If you’re paying pricey premiums for long-term care (LTC) insurance, don’t overlook the tax implications.
Strategy: Add the allowable cost to other deductible medical expenses.
Currently, you can deduct unreimbursed medical expenses in excess of 10% of your adjusted gross income (AGI). The threshold is 7.5% of AGI if you’re age 65 or older.
However, even if you exceed the threshold, the IRS limits the amount of LTC insurance premiums you may deduct as a medical expense, based on your age. (See chart for 2014 figures and projections for 2015.) Qualified medical expenses may also include the cost of LTC coverage for a relative. If you provide more than half of the relative’s annual support, you can generally add this cost to your medical deduction—even if a dependency exemption deduction ($3,950 for 2014) cannot be claimed for the person.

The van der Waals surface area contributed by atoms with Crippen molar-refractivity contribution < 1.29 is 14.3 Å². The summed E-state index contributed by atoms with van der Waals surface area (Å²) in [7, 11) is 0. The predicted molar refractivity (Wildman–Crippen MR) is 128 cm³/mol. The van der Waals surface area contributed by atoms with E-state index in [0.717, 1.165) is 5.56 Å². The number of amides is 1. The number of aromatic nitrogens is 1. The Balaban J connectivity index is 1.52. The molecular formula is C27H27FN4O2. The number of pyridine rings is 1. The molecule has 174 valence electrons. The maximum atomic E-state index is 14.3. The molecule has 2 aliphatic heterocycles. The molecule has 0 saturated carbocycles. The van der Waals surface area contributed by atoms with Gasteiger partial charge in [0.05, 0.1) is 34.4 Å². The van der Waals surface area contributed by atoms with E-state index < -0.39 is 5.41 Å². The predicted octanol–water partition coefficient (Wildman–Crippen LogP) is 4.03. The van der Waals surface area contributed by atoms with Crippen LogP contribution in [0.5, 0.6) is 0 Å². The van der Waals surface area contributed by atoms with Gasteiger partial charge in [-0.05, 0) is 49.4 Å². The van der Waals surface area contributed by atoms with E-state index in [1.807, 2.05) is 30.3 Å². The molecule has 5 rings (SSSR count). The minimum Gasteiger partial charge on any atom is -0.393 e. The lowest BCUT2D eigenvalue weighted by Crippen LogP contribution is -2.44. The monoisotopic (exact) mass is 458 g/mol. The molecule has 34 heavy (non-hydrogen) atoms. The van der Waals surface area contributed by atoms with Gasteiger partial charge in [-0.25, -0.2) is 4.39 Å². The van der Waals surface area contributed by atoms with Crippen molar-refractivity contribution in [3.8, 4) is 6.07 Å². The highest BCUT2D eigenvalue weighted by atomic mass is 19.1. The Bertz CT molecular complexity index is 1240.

Tip: Many states also allow a deduction or credit for LTC insurance.